Stena Line became the first ferry company to connect to shore power in the Port of Oslo on Tuesday, when Stena Saga began connecting to the electricity grid during calls into port.
Stena Line, with 38 vessels and 21 routes in Northern Europe, has been working with shore power supply connections since 1989. With Stena Saga, 14 of Stena Line's vessels can now connect to green electricity when in port.
“The completion of yet another onshore power supply connection in the Port of Oslo is an important milestone in our efforts to reduce emissions, and we are now closing in on our target of connecting 25 percent of our terminals in 2020. Many of our vessels call at locations close to cities which makes it especially important to be able to shut down engines when docked,” says Erik Lewenhaupt, Head of Sustainability, Brand and Communication at Stena Line.
The Port of Oslo is Norway's leading cargo and ferry port, with 50 to 70 calls of cargo and passenger ships each week. Half of the Norwegian population lives less than a three hour drive from the Port of Oslo, and the shore power supply connection will be used by ferries operated by both Stena Line and DFDS. Each year nearly 1.3 million passengers travel with DFDS and Stena Line to Denmark. The ships also carry large quantities of goods.
From the power station at Vippetangen, electric power goes to the ferries' electrical systems. The ferries connect seamlessly to the grid with the help of a cable crane. The crane is equipped with an 11kV high voltage cable. Diesel powered auxiliary engines on board can be shut down while the ferries are powered by clean electricity. The power requirement of the ferries is about 2-3MW. That's almost 60 times more power than today's fast chargers for electric cars.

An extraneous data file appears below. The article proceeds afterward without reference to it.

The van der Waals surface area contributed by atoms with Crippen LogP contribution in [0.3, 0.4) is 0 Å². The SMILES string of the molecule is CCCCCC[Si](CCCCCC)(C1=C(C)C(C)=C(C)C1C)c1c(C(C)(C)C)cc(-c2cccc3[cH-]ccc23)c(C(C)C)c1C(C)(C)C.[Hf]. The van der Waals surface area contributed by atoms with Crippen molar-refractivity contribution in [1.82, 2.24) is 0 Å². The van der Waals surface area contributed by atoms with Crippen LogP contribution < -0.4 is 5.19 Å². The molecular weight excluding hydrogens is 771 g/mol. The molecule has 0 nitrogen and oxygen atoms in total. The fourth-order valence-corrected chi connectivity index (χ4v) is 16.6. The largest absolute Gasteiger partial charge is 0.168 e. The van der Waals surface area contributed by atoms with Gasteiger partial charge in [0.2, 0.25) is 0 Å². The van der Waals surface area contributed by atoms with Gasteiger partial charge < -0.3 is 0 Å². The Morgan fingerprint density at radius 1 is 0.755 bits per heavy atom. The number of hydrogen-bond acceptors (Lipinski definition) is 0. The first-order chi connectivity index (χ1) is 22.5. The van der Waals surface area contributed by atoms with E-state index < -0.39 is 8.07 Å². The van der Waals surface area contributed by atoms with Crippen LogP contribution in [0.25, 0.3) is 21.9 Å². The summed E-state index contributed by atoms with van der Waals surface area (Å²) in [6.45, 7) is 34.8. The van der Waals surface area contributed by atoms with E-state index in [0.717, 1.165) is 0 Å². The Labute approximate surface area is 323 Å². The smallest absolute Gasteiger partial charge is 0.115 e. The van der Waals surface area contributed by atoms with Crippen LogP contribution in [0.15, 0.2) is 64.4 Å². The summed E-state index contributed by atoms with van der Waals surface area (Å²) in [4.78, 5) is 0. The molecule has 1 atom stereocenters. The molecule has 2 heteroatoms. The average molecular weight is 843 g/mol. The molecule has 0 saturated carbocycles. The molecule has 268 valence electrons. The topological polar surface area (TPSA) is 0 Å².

The shore power connection is expected to result in a saving of just over 1,400 tons of fuel for the visiting ferries each year (equivalent to the CO2 emissions of 1,300 cars). When the ferries are connected to shore power, they annually use between 5,000 000 – 6,000 000 kWh. This corresponds to the annual power consumption of almost 400 Norwegian homes.
The Port of Oslo is becoming a zero emission port, and it aims to reduce 85 percent of its CO2 emission by 2030.